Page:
Kalinka – This old Russian song may have been danced and sung on social occasions at Fort Ross such as the birthday celebration for Elena Rotcheva, wife of the last Russian Commandant. In true Slavic tradition, the tempo of the chorus begins slowly and gradually accelerates.
- Starting position – Dancers stand side by side, facing in opposite directions
- Each reaches across front of partner and places hand on partner’s waist
- The girl carries a scarf in her raised free hand
- The boy keeps his free hand raised also
- As the tempo of the chorus begins slowly and becomes faster and faster, the dancers twirl in time to the music
Flute Tune – A simple song, sung with just one syllable, Da. The following story is associated with it: “This is the Coyote song. The Coyote was the best flute player. Coyote sang da, da, da, da, while the rest of the people said sh! Sh! Shoo oo, oo, oo, so the Coyote was the best singer because the others got tired”.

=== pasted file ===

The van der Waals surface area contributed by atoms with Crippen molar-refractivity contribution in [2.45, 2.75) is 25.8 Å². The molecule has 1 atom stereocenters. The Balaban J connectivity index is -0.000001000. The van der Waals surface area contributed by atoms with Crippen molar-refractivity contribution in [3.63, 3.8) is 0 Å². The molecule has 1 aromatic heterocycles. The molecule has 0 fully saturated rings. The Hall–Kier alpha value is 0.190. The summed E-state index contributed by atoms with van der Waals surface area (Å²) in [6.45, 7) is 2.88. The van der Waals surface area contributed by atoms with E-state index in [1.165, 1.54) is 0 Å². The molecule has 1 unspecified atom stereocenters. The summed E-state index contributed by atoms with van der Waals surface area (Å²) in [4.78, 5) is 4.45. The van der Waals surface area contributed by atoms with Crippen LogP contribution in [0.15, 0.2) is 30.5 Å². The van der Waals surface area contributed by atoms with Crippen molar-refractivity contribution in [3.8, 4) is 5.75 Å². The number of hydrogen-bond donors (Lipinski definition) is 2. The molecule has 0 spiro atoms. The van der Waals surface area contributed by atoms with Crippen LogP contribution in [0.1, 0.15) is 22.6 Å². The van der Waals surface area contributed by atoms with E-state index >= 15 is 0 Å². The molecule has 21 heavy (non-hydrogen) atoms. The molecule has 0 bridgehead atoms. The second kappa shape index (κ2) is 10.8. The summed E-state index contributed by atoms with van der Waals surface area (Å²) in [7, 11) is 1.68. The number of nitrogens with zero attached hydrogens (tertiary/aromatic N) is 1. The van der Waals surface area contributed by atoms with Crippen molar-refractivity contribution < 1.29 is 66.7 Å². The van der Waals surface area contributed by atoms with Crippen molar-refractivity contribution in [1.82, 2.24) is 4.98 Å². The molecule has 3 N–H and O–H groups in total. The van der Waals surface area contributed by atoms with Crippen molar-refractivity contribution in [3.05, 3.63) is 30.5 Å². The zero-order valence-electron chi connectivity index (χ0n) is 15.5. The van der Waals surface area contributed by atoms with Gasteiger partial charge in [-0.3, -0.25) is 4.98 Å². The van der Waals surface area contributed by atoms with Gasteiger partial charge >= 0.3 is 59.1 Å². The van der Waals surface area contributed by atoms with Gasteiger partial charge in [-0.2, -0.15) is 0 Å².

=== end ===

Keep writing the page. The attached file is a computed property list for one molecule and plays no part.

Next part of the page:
Beryozonka (The Birch Tree) – One of Russia’s oldest and most beloved folk songs and is a song which the Russian settlers at Fort Ross would have known and sung. Tchaikovsky used the melody, with some alterations, in the Finale of his Fourth Symphony. This song may be sung as a three part canon (round).
Sixteen Sea Otters
By Bill Singer & sung with his class in 2008 for State Park Director Ruth Coleman
Sung to the tune of ‘I owe my soul to the Company Store’
Em C B7 The Hunters sing this part
I was huntin’ otters at old Fort Ross,
Em C B7
I got 16 pelts that I gave to my boss, (he said)
“That’s not enough—I need 23”